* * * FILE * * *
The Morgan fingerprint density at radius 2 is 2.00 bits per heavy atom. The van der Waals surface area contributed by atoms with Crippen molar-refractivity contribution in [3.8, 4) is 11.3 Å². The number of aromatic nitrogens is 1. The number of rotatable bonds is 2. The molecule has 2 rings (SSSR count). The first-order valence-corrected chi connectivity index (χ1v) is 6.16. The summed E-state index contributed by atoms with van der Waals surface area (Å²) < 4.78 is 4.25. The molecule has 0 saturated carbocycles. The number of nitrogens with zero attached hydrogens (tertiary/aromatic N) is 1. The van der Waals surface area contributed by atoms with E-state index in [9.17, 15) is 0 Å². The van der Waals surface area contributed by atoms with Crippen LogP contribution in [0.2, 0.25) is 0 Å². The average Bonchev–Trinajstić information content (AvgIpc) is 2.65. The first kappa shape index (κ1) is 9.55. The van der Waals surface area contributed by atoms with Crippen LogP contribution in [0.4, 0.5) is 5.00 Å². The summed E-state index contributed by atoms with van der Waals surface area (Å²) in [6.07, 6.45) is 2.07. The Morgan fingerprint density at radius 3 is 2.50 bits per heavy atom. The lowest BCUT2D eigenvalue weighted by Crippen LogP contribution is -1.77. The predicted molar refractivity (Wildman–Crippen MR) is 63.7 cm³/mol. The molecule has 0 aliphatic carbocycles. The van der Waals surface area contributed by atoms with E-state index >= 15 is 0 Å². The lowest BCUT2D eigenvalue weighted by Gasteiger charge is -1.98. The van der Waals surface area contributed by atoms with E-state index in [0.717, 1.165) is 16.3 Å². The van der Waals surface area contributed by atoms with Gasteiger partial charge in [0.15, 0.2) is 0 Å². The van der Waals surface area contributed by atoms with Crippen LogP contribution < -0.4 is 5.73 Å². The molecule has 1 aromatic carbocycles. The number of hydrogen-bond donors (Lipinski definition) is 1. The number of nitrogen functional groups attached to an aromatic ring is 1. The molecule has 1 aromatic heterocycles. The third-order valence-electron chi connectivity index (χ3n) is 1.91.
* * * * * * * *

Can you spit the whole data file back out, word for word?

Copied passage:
The Morgan fingerprint density at radius 2 is 2.00 bits per heavy atom. The van der Waals surface area contributed by atoms with Crippen molar-refractivity contribution in [3.8, 4) is 11.3 Å². The number of aromatic nitrogens is 1. The number of rotatable bonds is 2. The molecule has 2 rings (SSSR count). The first-order valence-corrected chi connectivity index (χ1v) is 6.16. The summed E-state index contributed by atoms with van der Waals surface area (Å²) < 4.78 is 4.25. The molecule has 0 saturated carbocycles. The number of nitrogens with zero attached hydrogens (tertiary/aromatic N) is 1. The van der Waals surface area contributed by atoms with E-state index in [9.17, 15) is 0 Å². The van der Waals surface area contributed by atoms with Crippen LogP contribution in [0.2, 0.25) is 0 Å². The average Bonchev–Trinajstić information content (AvgIpc) is 2.65. The first kappa shape index (κ1) is 9.55. The van der Waals surface area contributed by atoms with Crippen LogP contribution in [0.4, 0.5) is 5.00 Å². The summed E-state index contributed by atoms with van der Waals surface area (Å²) in [6.07, 6.45) is 2.07. The Morgan fingerprint density at radius 3 is 2.50 bits per heavy atom. The lowest BCUT2D eigenvalue weighted by Crippen LogP contribution is -1.77. The predicted molar refractivity (Wildman–Crippen MR) is 63.7 cm³/mol. The molecule has 0 aliphatic carbocycles. The van der Waals surface area contributed by atoms with E-state index >= 15 is 0 Å². The lowest BCUT2D eigenvalue weighted by Gasteiger charge is -1.98. The van der Waals surface area contributed by atoms with E-state index in [0.717, 1.165) is 16.3 Å². The van der Waals surface area contributed by atoms with Gasteiger partial charge in [0.15, 0.2) is 0 Å². The van der Waals surface area contributed by atoms with Crippen LogP contribution < -0.4 is 5.73 Å². The molecule has 1 aromatic carbocycles. The number of hydrogen-bond donors (Lipinski definition) is 1. The number of nitrogen functional groups attached to an aromatic ring is 1. The molecule has 1 aromatic heterocycles. The third-order valence-electron chi connectivity index (χ3n) is 1.91.